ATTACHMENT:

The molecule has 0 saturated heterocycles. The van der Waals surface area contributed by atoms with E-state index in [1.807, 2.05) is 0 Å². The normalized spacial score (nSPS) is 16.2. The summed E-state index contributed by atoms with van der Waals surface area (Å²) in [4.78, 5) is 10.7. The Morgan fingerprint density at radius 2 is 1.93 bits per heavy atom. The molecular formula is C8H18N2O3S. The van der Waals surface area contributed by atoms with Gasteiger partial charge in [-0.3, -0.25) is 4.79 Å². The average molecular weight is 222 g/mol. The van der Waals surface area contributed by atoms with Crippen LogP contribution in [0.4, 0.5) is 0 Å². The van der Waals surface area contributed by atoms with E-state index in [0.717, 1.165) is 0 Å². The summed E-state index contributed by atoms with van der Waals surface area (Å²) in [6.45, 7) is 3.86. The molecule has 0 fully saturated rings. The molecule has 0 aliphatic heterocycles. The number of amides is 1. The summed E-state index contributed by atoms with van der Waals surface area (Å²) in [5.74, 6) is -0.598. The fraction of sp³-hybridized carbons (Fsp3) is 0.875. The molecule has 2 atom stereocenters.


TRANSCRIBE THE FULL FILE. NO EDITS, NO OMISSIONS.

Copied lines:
The molecule has 0 saturated heterocycles. The van der Waals surface area contributed by atoms with E-state index in [1.807, 2.05) is 0 Å². The normalized spacial score (nSPS) is 16.2. The summed E-state index contributed by atoms with van der Waals surface area (Å²) in [4.78, 5) is 10.7. The Morgan fingerprint density at radius 2 is 1.93 bits per heavy atom. The molecular formula is C8H18N2O3S. The van der Waals surface area contributed by atoms with Gasteiger partial charge in [-0.3, -0.25) is 4.79 Å². The average molecular weight is 222 g/mol. The van der Waals surface area contributed by atoms with Crippen LogP contribution in [0.4, 0.5) is 0 Å². The van der Waals surface area contributed by atoms with E-state index in [0.717, 1.165) is 0 Å². The summed E-state index contributed by atoms with van der Waals surface area (Å²) in [6.45, 7) is 3.86. The molecule has 0 fully saturated rings. The molecule has 0 aliphatic heterocycles. The number of amides is 1. The summed E-state index contributed by atoms with van der Waals surface area (Å²) in [5.74, 6) is -0.598. The fraction of sp³-hybridized carbons (Fsp3) is 0.875. The molecule has 2 atom stereocenters.